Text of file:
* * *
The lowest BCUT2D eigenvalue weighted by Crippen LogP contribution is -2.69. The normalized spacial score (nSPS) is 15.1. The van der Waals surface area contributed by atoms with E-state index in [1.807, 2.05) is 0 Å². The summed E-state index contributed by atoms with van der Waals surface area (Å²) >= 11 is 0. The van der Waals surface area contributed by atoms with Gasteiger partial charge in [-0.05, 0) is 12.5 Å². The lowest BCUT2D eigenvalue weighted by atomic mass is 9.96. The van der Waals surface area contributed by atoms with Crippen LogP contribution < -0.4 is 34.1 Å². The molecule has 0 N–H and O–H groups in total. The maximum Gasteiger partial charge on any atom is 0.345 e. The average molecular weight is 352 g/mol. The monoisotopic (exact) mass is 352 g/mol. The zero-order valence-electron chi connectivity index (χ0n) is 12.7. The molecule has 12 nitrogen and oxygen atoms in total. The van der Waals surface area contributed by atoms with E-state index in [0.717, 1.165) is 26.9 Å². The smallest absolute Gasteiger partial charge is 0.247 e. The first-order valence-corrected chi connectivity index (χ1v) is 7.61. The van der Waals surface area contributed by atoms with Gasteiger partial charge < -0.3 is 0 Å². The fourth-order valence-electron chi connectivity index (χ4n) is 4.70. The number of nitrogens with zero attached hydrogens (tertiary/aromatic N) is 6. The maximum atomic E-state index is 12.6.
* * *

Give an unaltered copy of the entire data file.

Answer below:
The lowest BCUT2D eigenvalue weighted by Crippen LogP contribution is -2.69. The normalized spacial score (nSPS) is 15.1. The van der Waals surface area contributed by atoms with E-state index in [1.807, 2.05) is 0 Å². The summed E-state index contributed by atoms with van der Waals surface area (Å²) >= 11 is 0. The van der Waals surface area contributed by atoms with Gasteiger partial charge in [-0.05, 0) is 12.5 Å². The lowest BCUT2D eigenvalue weighted by atomic mass is 9.96. The van der Waals surface area contributed by atoms with Crippen LogP contribution < -0.4 is 34.1 Å². The molecule has 0 N–H and O–H groups in total. The maximum Gasteiger partial charge on any atom is 0.345 e. The average molecular weight is 352 g/mol. The monoisotopic (exact) mass is 352 g/mol. The zero-order valence-electron chi connectivity index (χ0n) is 12.7. The molecule has 12 nitrogen and oxygen atoms in total. The van der Waals surface area contributed by atoms with E-state index in [0.717, 1.165) is 26.9 Å². The smallest absolute Gasteiger partial charge is 0.247 e. The first-order valence-corrected chi connectivity index (χ1v) is 7.61. The van der Waals surface area contributed by atoms with Gasteiger partial charge < -0.3 is 0 Å². The fourth-order valence-electron chi connectivity index (χ4n) is 4.70. The number of nitrogens with zero attached hydrogens (tertiary/aromatic N) is 6. The maximum atomic E-state index is 12.6.